add redundancy in case of failure of displacement sensor.
Especially for the case of Active magnetic bearings (AMB),
no sensor can allow reduced rotor length with the consequence
of higher bending mode and thus higher rotating speeds. This
technique can also be used in hostile conditions when the
medium of levitation is not air e.g water pumps etc.
Nonetheless, dispensing the air gap sensor comes with
certain technical disadvantages. The EMS becomes less robust
due to the fact that system parameters tend to shift from their
mean values. This makes air gap estimation lose accuracy. Sensorless estimation is also computationally demanding because
of the use of high speed processing units for signal processing.
This method is significantly affected by the eddy currents and
magnetic saturation.
As mentioned previously, air gap information is hidden in
the voltage and current of the EMS coil. This can be seen by
manipulating (2) and using expression of L(x). Note that since
the electrical time constant and mechanical time constants vary
dx
by order of 10s, it is justifiable to neglect
resulting in (7).
dt

Fig. 7. Classification of sensorless air gap estimation.

x(t) + xg =

l
N 2 A0
di(i)

2(v(t) i(t)R) dt
2r

(7)

From (7), if the parameters of the EMS system, the applied


di(t)
voltage v(t) , coil current i(t) and current slope
are
dt
known, air gap can be calculated accurately. However, in
practical implementation, much of the system parameters are
prone to changes which leads to lose of robustness. Over the
past two decades, research has been conducted to over come
such problems related to robustness and different techniques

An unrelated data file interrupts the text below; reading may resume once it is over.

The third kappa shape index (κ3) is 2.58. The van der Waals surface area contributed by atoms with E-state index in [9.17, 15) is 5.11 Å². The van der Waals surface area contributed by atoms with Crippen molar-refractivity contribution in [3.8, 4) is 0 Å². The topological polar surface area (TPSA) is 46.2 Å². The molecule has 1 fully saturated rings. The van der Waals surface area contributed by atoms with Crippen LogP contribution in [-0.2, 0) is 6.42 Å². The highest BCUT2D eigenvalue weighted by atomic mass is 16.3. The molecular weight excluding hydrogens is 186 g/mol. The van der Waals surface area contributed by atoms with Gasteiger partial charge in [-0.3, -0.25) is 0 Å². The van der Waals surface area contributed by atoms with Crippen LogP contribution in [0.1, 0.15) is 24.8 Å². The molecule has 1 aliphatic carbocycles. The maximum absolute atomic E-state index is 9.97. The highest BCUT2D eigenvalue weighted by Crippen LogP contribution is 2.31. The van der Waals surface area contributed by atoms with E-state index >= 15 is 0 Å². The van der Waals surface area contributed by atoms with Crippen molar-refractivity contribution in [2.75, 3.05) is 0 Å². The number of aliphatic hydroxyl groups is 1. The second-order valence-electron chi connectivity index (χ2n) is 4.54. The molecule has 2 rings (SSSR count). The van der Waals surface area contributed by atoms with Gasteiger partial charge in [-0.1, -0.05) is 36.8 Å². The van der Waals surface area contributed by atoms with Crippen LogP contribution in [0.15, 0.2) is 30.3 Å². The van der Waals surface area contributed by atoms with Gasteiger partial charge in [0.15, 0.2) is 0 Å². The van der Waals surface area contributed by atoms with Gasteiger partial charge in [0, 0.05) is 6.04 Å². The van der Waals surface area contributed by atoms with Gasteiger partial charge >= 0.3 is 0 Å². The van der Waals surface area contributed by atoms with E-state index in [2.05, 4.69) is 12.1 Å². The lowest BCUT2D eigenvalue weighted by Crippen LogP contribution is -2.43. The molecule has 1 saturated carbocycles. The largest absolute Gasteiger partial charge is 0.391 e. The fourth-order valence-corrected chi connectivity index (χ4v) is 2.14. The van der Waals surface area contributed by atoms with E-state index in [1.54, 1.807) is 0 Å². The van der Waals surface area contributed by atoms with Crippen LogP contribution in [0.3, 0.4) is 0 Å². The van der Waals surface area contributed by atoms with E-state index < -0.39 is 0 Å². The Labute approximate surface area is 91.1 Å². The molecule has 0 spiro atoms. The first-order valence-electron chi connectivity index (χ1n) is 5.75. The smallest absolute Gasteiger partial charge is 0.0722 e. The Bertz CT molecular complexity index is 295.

have surfaced.
A. Classification of sensorless air gap estimation
Sensorless EMS can be classified into two types. 1)Using
State observers and 2) Modulation/Demodulation which is
further divided into two types. The classification is shown in
Fig.7.
The first type which uses state observers is demonstrated
in [2] in which a hybrid observer is used to show the self
sensing EMS. The results are experimentally proven and shows
the difference between measurements by displacement sensor
and estimated air gap. However, it lacks stability and robust
analysis. Such task has been demonstrated in [3] which is
based on the simplified LTI model of the EMS system. This

RINKO M1 , JUNE 2015

Fig. 9. Demodulation of current ripple using HPF and LPF

Fig. 8. Basic closed loop for modulation based self-sensing.

research had concluded the inherent lack of robustness in


the sensorless EMS system when modeled as an LTI system.
However research in this field had not stopped because the
experimentally obtained results by contemporary researches
seem to be in contradiction to it. This paradox has been recently clarified by a comprehensive robustness analysis of selfsensing EMS system by Eric. H.Maslen in [4]. The research